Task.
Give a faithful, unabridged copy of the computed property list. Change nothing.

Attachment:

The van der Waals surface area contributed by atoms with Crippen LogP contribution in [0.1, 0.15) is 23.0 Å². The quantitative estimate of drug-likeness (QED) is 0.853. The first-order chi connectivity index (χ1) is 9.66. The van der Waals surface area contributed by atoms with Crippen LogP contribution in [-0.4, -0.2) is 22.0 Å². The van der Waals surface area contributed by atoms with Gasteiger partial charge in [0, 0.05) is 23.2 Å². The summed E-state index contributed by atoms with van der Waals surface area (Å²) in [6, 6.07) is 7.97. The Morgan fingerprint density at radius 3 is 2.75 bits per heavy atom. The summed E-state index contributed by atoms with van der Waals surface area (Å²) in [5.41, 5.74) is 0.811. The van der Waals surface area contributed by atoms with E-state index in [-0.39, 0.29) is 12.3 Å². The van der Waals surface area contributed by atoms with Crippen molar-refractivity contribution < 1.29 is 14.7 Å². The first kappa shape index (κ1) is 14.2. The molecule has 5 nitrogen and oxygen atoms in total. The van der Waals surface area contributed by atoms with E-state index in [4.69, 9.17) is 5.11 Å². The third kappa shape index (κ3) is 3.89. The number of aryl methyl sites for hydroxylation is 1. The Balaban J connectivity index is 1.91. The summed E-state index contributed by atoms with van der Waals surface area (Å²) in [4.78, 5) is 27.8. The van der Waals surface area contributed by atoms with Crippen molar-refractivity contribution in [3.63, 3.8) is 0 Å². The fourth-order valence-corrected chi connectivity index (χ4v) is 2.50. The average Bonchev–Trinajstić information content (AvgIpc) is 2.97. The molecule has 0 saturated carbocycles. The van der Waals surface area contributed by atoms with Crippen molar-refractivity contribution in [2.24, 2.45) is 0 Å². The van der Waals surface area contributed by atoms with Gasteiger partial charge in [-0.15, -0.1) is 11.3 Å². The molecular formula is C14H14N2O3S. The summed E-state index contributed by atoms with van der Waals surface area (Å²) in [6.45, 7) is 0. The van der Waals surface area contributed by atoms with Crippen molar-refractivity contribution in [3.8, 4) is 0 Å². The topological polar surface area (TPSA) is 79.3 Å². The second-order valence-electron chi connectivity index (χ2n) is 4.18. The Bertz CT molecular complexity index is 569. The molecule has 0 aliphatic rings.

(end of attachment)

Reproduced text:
The van der Waals surface area contributed by atoms with Crippen LogP contribution in [0.1, 0.15) is 23.0 Å². The quantitative estimate of drug-likeness (QED) is 0.853. The first-order chi connectivity index (χ1) is 9.66. The van der Waals surface area contributed by atoms with Crippen LogP contribution in [-0.4, -0.2) is 22.0 Å². The van der Waals surface area contributed by atoms with Gasteiger partial charge in [0, 0.05) is 23.2 Å². The summed E-state index contributed by atoms with van der Waals surface area (Å²) in [6, 6.07) is 7.97. The Morgan fingerprint density at radius 3 is 2.75 bits per heavy atom. The summed E-state index contributed by atoms with van der Waals surface area (Å²) in [5.41, 5.74) is 0.811. The van der Waals surface area contributed by atoms with E-state index in [-0.39, 0.29) is 12.3 Å². The van der Waals surface area contributed by atoms with Crippen molar-refractivity contribution < 1.29 is 14.7 Å². The first kappa shape index (κ1) is 14.2. The molecule has 5 nitrogen and oxygen atoms in total. The van der Waals surface area contributed by atoms with E-state index in [4.69, 9.17) is 5.11 Å². The third kappa shape index (κ3) is 3.89. The number of aryl methyl sites for hydroxylation is 1. The Balaban J connectivity index is 1.91. The summed E-state index contributed by atoms with van der Waals surface area (Å²) in [4.78, 5) is 27.8. The van der Waals surface area contributed by atoms with Crippen molar-refractivity contribution in [3.63, 3.8) is 0 Å². The fourth-order valence-corrected chi connectivity index (χ4v) is 2.50. The average Bonchev–Trinajstić information content (AvgIpc) is 2.97. The molecule has 0 saturated carbocycles. The van der Waals surface area contributed by atoms with Crippen molar-refractivity contribution in [2.24, 2.45) is 0 Å². The van der Waals surface area contributed by atoms with Gasteiger partial charge in [-0.15, -0.1) is 11.3 Å². The molecular formula is C14H14N2O3S. The summed E-state index contributed by atoms with van der Waals surface area (Å²) in [6.45, 7) is 0. The van der Waals surface area contributed by atoms with Crippen molar-refractivity contribution in [3.8, 4) is 0 Å². The topological polar surface area (TPSA) is 79.3 Å². The second-order valence-electron chi connectivity index (χ2n) is 4.18. The Bertz CT molecular complexity index is 569. The molecule has 0 aliphatic rings.